PARENTS: 5 Tips to Help Ease Your Laundry Stress
With a family of seven, I spend way more time than I care to acknowledge dealing with laundry.
In an ideal world, I start doing laundry on Sunday afternoon and have it all washed and put away by Tuesday night. I started the hard and fast rule for myself that it HAD to all be done and put away by Wednesday evening at the latest a few years ago. This was really for my own sanity. I found that if I put finishing it off until Friday, I felt bitter and angry when I began the whole process over again on Sunday.
One of my readers has five children of her own -- with twins -- and she asked me how on earth I manage all the laundry. This isn’t the first time I’ve been asked this question, so I decided it was time for a post. Plus, with spring here at last, I know lots of our readers are ready for Spring Cleaning!
Below are a few tips and tricks that help me to stay on track with laundry. Keep in mind not all of these tips may work for you, so take what is helpful and use it and feel free to skip the tips that won’t work for your family!
1) Do Laundry Every Week and Pick a Set Day
Many of you may already do this, but for those that don’t, let me explain why this is necessary. First, doing laundry every week keeps the amount of laundry manageable and makes it feasible to get it all done in two days. Second, it allows your children to realistically help with the process without becoming overwhelmed. An added bonus: You can save money when shopping for your child’s clothes. If you wash laundry every week, you don’t need nearly as many items! Having a set laundry day helps your family get into a routine and eliminates the “I don’t have any clean pants” issue. It may seem like small detail, but it will go a long way to keeping things running smoothly.
2) Don’t Separate Laundry by Color
I can hear the gasps now, but hear me out. When you have a ton of kids, sorting laundry into piles based on color can cause utter and compete chaos. It’s a ton of work to sort the laundry before AND after when it’s clean. If you have two (or more) boys or girls close in age…sorting socks and checking all the labels on shirts can cause you to go crazy. In our house each child has their own dirty laundry basket and only their clothes go into it. I then take their laundry and wash it all as one load in cold water. I have yet to have an issue with colored or dark clothing bleeding and staining other items. When the laundry is dry, you simply put it in their individual basket and they take it to their room and put it away.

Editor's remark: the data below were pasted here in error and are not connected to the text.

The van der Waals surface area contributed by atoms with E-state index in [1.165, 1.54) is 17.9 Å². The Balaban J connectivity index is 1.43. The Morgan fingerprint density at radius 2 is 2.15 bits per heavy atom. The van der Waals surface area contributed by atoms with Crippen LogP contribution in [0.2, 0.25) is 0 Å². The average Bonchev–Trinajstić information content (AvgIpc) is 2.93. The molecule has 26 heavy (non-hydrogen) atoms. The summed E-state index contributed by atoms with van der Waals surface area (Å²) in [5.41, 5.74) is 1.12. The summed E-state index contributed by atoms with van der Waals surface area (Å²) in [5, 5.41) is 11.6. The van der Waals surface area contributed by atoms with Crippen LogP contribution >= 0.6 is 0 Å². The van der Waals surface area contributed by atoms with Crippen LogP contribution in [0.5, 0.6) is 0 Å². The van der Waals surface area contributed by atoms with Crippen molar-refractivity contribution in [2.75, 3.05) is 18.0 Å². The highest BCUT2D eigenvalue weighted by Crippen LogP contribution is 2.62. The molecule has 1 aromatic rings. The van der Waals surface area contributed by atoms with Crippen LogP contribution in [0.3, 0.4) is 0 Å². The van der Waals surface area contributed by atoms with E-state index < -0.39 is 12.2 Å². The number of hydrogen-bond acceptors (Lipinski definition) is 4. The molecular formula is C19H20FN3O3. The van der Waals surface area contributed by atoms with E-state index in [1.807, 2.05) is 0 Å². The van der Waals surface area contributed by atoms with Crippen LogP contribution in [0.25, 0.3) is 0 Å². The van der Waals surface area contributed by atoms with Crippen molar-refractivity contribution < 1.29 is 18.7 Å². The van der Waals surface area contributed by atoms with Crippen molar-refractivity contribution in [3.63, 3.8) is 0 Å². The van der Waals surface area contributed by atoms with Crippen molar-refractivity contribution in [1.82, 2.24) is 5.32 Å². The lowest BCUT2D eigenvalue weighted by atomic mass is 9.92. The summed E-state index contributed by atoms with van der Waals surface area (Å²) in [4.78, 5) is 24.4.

3) Let Your Kids Put Away Their Own Laundry
Yes, it’s messy. Yes the clothes won’t be folded (see the next tip for more details), but if your kids are like mine, they don’t stay neat and folded in the drawer anyway! Even my 3-year-old can take out her pants, underwear and jammies and put them away in the correct drawer. Once my kids are five, they can neatly (or at least good enough for me) put shirts on a hanger and sort socks. I like to tell people that I’m helping create responsible adults by having kids do this task … but between you and me it saves me hours of time!
4) Don’t Fold Your Kids’ Clothes
I used to take the clothes out of the dryer and then fold them, or at least stick the laundry basket on the couch with the idea of folding them soon. Eventually, as the number of kids grew I gave up this concept. What led me down this road to ruin (as I’m sure many readers are thinking) was a certain three-year-old. When he learned to dress himself, he would dig through his drawers to find his clothing of choice. Every day I would walk past his room and see what once was a drawer full of neatly folded clothes, turn into a jumbled mess. Eventually I gave up and decided to just “wad and stuff” the clothing in the drawer and soon learned to just let him do it himself his way. I do fold the mom and dad clothing and towels (if it’s really folded depends on who you ask) because we can keep them neat.
5) Have Your Children Wash Their Own Clothes
Once my kids enter 4th grade, they begin to do their own laundry. They are old enough to put the clothes in, add powder and hit start. With no sorting colors it’s really as easy as 1-2-3! Whether or not they remember to switch their load of clothing is a mute point. I don’t mind if I have to put their clothes into the dryer because it still saves me time and energy to have them at least get the process started. I also have no problem asking them to switch a load out for me. They know to take the clean and dry clothes out of the dryer, put them in a basket and deliver them to the correct bedroom before loading the wet clothes into the dryer. It’s another one of those teachable moments that saves me time and energy 😉.
NOTE: I don’t have the kids do anything with the mommy and daddy laundry. There are too many things that can be washed, but not dried. When they help me out, it’s only with their laundry or the other kids’ laundry.